Roy Rogers's cowgirl partner both on and off the screen


Actress-singer Dale Evans, who earned the title "Queen of the West" by starring with her husband, Roy Rogers, in 27 cowboy films and writing their theme song, Happy Trails, died on February 7th aged 88.

Dale Evans, who also co-starred with her husband on the popular 1950s NBC television series The Roy Rogers Show, started out as a big-band singer in the 1930s. She teamed up with Rogers in 1944 in The Cowboy and the Senorita. They married in 1947 after the sudden death of Rogers's first wife and went on to become the most famous husband and wife team on the big screen. Rogers died in 1998.

With a bright, cheery presence, Dale Evans proved to be an able partner and sidekick who could ride, rope and sing with the best of them in such films as The Yellow Rose of Texas, My Pal Trigger, and Apache Rose.

She and Rogers rode together - he on Trigger, she on Buttermilk - in 27 films in all. But their on-screen chemistry was never anything but clean and wholesome, and Rogers recalled that he couldn't even plant a chaste kiss on Dale Evans's forehead without unleashing a torrent of protest mail.

"I had to kiss the horse," he once quipped.

Dale Evans's composition, Happy Trails, endured for decades as the couple's signature song, which closed each of their television appearances and was cited by the US TV Guide recently as one of the most popular TV themes of all time.

Born Frances Octavia Smith in Uvalde, Texas, Dale Evans spent her early years in Arkansas, where she was married at 16 and widowed at 17. To earn a living and support her baby son, she worked as a stenographer for an insurance company before getting a job as nightclub vocalist with the Anson Weeks Orchestra, as well as appearing on numerous radio programmes, with a regular spot on the CBS News and Rhythm Show.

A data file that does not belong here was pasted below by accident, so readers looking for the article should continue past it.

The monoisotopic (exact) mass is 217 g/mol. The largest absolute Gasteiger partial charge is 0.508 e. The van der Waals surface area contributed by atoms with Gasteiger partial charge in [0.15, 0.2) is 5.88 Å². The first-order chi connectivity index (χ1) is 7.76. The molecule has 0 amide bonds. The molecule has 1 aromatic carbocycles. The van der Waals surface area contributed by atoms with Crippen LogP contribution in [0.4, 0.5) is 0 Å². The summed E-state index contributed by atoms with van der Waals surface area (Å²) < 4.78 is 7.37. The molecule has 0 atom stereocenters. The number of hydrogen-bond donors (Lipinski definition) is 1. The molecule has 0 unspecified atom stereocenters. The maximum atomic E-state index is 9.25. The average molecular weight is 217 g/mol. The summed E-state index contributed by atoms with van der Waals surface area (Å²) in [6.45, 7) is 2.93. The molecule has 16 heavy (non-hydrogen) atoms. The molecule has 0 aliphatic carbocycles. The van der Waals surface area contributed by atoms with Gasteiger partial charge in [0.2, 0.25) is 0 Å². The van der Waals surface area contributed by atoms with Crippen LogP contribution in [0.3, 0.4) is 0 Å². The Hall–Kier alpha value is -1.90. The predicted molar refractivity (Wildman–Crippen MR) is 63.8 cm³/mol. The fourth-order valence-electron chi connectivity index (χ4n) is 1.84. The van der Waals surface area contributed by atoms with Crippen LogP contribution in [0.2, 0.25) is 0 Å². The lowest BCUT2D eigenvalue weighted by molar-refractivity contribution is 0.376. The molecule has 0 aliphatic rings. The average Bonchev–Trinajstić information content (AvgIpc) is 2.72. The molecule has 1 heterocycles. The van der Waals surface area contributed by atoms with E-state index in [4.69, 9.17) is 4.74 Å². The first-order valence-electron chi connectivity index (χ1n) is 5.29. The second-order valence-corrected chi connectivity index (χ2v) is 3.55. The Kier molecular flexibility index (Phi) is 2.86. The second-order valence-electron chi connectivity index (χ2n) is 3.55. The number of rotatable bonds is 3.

In 1941, after a brief marriage to Dale Butts, a musician, she applied to Paramount for a part opposite Bing Crosby in Holiday Inn. She didn't get it, but her screen test was seen at 20th Century-Fox, and she was given

a year's contract. After a couple of bit parts in films, including Orchestra Wives (1942), in which she was billed merely as "Girl at Soda Fountain", Dale Evans was offered bigger roles at Republic Pictures, when a producer there heard her on the Edgar Bergen Radio Show. At Republic, she was cast opposite Roy Rogers in The Cowboy and the Senorita.

Most of their films had titles derived from songs featured in them: The Yellow Rose of Texas (1944); Don't Fence Me In and Belles of Rosarita (1945); Apache Rose (1947), and interchangeable plots in which Rogers usually helped Dale Evans overcome baddies while singing his way into her heart. She once said that her favourite role was the newspaperwoman in Don't Fence Me In, a rare departure from "the namby-pamby heroines who just stand around while men do violent and admirable things".

In 1949, Republic Studios boss Herbert Yates decided to replace Dale Evans with Penny Edwards, because he thought audiences could no longer believe in Rogers's pursuit of his own wife. But the public demanded her return, and more pictures followed - Susanna Pass and Down Dakota Way (1949), Twilight in the Sierras (1950), Pals of the Golden West and Trigger Jr (1951), before television took up most of their working time with The Roy Rogers Show, which ran from 1951 to 1956, and made the couple an American institution.

In recent years, Dale Evans's work in television, A Date With Dale, and her records, were all in the gospel vein.

One of their children, Roy Rogers jnr, runs the Roy Rogers and Dale Evans Museum on the edge of the Mojave Desert near the Rogers-Evans home, the Double-R Bar Ranch, named after the one in their television series. There, in a glass case, are a stuffed Trigger and Buttermilk.

Dale Evans: born 1912; died, February 2001